Frankie Edgar

For all of his failures in the Teddy Bear department and aside from the rare occasion where it seems something needs to be wrung out a little further (Khabib, anyone?), Dana White is consistent in one area. Whether he is correct or not is another thing. But he is consistent.

A sign used to hang in a football locker-room that read, "Commitment is easy to judge. You are in or out." That is how Dana sees his contractors' and their shelf-life. MMA is strange in that we can seem to know only when a fighter is either in or out. It is strange that there is little room for as one Irishman maligned, "taking part". Is there no place for a former champ who was lauded in their many fights before the belt? Is there no place for a fighter who may be at the same elevation on the backside of a mountain as when he/she was on the front to still compete? If fighting is in our DNA, is there no place for fighting as an endeavor in itself without a piece of gold on the line?

It is a shame that Frankie Edgar has to wonder where he stands after being knocked out by Cory Sandhagen in early February. He is after all that same blue-collar underdog who scratched and clawed to the top. It might be a shame that licking wounds happens in MMA. Isn't being wounded enough of a cost? Before MMA was a sport, it was a representation of disciplines and the "A" in MMA was the thing tested. Impossible to separate competition and ego for sure, but can we not find room for those at various stages on their journey? We cheer them as they climb, then we seem to shove them down the other side of the hill if we think they have peaked. What if there were no good ol' days in MMA? And we did not need to wonder about how in or how out someone was or whether they still have it or not – whatever the heck that means? What if we let the fighters be who they are now and earn a living giving their best and cheered them on with respect? I say commitment is easy to judge. Walk through the cage door and you are in. Choose - not be pushed to take off the gloves - you are out, but not less-than.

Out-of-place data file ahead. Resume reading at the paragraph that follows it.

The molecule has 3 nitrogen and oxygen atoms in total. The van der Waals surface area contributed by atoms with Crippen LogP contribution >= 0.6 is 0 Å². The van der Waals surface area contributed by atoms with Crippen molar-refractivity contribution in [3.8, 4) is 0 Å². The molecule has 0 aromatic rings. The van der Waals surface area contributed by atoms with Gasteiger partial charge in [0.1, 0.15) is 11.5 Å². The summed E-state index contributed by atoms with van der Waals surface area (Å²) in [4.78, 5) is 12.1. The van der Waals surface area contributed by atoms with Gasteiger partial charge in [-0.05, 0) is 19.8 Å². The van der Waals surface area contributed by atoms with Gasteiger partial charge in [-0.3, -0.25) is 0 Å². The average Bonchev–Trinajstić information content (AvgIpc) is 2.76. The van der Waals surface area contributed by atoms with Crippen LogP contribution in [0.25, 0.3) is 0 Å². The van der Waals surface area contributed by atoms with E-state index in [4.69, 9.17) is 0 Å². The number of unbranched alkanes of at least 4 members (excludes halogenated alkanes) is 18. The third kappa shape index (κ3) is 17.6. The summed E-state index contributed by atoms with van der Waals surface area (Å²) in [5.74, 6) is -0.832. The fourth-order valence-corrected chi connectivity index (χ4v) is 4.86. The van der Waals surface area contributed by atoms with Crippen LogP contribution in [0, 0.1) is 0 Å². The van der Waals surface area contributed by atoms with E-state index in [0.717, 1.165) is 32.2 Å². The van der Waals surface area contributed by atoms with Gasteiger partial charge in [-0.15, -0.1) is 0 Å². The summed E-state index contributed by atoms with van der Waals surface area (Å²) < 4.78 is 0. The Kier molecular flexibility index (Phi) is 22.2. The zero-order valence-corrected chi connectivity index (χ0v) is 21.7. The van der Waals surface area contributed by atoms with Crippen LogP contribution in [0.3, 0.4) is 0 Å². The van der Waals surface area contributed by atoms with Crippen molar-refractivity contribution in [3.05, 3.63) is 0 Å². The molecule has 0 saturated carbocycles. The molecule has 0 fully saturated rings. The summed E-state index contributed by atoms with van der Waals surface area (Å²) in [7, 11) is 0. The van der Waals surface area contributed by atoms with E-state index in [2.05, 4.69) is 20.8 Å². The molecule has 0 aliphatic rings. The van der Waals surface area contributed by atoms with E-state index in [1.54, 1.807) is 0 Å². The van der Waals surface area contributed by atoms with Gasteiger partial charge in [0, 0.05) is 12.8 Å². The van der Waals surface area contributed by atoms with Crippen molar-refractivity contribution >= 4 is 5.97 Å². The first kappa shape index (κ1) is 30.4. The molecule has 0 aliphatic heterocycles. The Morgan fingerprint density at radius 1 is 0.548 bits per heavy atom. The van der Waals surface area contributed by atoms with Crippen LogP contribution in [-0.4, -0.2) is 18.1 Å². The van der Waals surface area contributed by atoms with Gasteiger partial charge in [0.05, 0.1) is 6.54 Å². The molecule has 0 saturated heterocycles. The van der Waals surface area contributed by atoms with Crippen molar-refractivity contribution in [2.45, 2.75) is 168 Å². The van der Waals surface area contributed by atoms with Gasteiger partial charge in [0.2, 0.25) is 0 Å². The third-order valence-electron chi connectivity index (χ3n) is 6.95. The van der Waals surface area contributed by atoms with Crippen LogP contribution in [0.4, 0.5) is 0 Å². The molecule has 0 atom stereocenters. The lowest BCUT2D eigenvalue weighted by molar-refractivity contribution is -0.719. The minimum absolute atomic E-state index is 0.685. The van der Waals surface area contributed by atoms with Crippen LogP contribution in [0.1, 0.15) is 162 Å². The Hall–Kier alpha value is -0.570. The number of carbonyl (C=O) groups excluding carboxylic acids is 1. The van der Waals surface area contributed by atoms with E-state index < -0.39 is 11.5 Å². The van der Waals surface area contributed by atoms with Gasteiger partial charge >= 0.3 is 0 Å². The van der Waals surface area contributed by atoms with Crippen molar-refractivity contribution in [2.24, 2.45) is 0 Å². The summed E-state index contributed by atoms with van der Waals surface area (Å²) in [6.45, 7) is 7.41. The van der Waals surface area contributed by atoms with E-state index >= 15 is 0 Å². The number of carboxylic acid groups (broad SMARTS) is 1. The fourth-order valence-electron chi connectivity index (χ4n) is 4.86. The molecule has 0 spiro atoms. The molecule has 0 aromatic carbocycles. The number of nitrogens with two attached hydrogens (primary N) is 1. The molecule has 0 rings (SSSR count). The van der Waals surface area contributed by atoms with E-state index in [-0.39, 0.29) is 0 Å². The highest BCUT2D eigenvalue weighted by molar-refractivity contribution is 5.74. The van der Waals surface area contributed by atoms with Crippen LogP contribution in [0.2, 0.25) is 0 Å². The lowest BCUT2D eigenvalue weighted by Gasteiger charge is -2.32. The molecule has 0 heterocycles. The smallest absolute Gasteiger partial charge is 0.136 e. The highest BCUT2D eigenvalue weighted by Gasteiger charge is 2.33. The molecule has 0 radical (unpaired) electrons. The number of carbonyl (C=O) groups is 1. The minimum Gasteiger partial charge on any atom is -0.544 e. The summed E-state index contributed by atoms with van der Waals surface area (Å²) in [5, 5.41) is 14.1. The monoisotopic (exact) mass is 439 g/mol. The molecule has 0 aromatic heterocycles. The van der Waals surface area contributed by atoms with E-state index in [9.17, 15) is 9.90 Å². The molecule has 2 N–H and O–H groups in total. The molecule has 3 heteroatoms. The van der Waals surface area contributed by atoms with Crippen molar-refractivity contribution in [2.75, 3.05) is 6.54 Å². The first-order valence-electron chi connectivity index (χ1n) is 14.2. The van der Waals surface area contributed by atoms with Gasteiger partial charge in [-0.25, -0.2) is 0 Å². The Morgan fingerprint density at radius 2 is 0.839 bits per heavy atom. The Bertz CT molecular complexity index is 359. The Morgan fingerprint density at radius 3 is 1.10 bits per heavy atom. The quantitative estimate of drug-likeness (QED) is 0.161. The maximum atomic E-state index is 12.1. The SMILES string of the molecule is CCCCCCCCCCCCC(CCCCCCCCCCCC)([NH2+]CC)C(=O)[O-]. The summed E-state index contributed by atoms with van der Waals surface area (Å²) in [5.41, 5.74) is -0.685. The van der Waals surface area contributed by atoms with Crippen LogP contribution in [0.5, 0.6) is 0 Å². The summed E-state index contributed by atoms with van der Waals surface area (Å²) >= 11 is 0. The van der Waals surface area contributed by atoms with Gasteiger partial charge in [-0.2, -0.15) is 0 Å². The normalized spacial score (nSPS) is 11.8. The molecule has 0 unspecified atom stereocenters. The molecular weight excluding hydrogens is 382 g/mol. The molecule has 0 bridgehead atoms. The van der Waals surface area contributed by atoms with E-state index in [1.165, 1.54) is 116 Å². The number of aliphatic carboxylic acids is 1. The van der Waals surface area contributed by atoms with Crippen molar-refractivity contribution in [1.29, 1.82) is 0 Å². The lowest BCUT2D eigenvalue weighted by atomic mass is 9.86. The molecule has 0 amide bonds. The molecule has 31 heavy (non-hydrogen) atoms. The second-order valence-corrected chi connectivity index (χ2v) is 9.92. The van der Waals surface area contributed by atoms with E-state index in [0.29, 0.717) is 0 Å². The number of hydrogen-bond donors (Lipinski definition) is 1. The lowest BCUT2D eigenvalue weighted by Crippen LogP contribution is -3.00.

Black Belt Magazine has a storied history that dates back all the way to 1961, making 2021 the 60th Anniversary of the world's leading magazine of martial arts. To celebrate six decades of legendary martial arts coverage, take a trip down memory lane by scrolling through some of the most influential covers ever published. From the creators of martial art styles, to karate tournament heroes, to superstars on the silver screen, and everything in between, the iconic covers of Black Belt Magazine act as a time capsule for so many important moments and figures in martial arts history. Keep reading to view the full list of these classic issues.

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